Five years ago. Five years ago I was 19, living in a small, dark apartment we called “The Granny Cave,” and biking to campus to make it to my Shakespeare 120 class which took place in a theatre-like lecture hall underneath the campus Subway restaurant. My classroom’s location meant it always smelled like bread. and a pound of flesh! (Merchant of Venice, anyone? anyone?). If I remember correctly I was adamantly trying to perfect the Katniss braid and pretty much settling for the “messy” braid look. The messy braid better always be in style or I’m never braiding my hair ever again. Some of you out there are loosening and tossing your braids every which way on purpose, for a “look.” I do this naturally.


This is a blurry picture-phone snapshot of the giant pillowfort we made in “The Granny Cave.” Those were the days…


“I’m so glad I live in a world where there are Octobers.”

-L.M. Montogmery, Anne of Green Gables.

This time of year always makes me a little nostalgic for school. Not for the tests, stress, and occasional backpack back pain, but for the casual walks across bricks covered in crunchy leaves, and professors who start out fresh from vacation and have convinced themselves to believe in 20 something’s intelligence again. And you swear you’re going to check and write in your planner and color code it, and instead 2 months later a pear rots in your backpack and your beautiful planners smells like a Bath and Body Works from Hades. Ah, to be a student again. The hard part about school is that it’s supposed to be training you for life. But no one has all the answers, and most can only give you very specialized answers, or the very vague “We’re all on a journey…” Well, College is a very specific journey with parameters and it’s really really expensive for most people. And one day, you graduate. And five years after that Shakespeare class, you only make it through 2 minutes of a Ukulele tutorial video because learning is hard.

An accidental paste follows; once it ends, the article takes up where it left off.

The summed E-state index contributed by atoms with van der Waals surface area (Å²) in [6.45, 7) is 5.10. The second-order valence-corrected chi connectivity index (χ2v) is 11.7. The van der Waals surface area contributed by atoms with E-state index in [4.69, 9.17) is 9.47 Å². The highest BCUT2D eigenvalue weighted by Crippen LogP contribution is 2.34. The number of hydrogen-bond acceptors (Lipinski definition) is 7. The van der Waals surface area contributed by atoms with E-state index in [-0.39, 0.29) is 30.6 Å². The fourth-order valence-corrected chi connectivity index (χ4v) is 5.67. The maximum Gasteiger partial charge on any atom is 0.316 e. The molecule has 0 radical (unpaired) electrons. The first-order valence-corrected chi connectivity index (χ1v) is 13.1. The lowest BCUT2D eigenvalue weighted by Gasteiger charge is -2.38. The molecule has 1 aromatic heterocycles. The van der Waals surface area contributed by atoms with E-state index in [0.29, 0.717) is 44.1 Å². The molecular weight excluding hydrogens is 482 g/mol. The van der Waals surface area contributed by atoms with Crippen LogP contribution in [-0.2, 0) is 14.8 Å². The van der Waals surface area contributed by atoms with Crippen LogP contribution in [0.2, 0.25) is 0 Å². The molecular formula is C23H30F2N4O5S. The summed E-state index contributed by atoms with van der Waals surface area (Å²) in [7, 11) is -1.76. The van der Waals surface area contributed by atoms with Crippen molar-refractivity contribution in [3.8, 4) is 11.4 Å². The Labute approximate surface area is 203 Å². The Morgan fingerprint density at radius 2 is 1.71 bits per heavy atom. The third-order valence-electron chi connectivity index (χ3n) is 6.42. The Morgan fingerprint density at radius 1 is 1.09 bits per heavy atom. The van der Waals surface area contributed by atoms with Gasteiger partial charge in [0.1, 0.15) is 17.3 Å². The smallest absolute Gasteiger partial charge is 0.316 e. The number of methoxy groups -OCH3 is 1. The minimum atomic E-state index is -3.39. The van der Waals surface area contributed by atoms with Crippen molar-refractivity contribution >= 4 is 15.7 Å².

So goals. Where do you see yourself in five years?  I see myself on a stage giving motivational speeches on groundbreaking research on the power of sugar cookies and having a little bit of heart. And Martha Stewart calls ME for advice about her beekeeping skills. All silliness aside, I’m still stuck in thinking that five-year goals have to be ambitious, powerful, and almost always involving a stage. But what if I make simple goals in the future? Never letting go of the illusive confetti filled balloon goals that make your heart soar, while acknowledging the truer, more stable goals of starting a consistent workout routine, writing that really hard letter, and accepting that you can’t control people are more life-giving and usually help you reach for those loftier confetti goals.

But really, making goals for the future makes me nervous, because it takes committment, consistency, and probably some grit. And I would much rather try to play ukulele and quit for the 3rd time. And even if you work really hard, you still going to have to ask other people for help, because sometimes you don’t have all the answers and you’re on a journey and five years down the road you’re going to look back nostalgically and think “those were the days…” and realize you really do like clichés .


Now go out there and change the world! Just do it!

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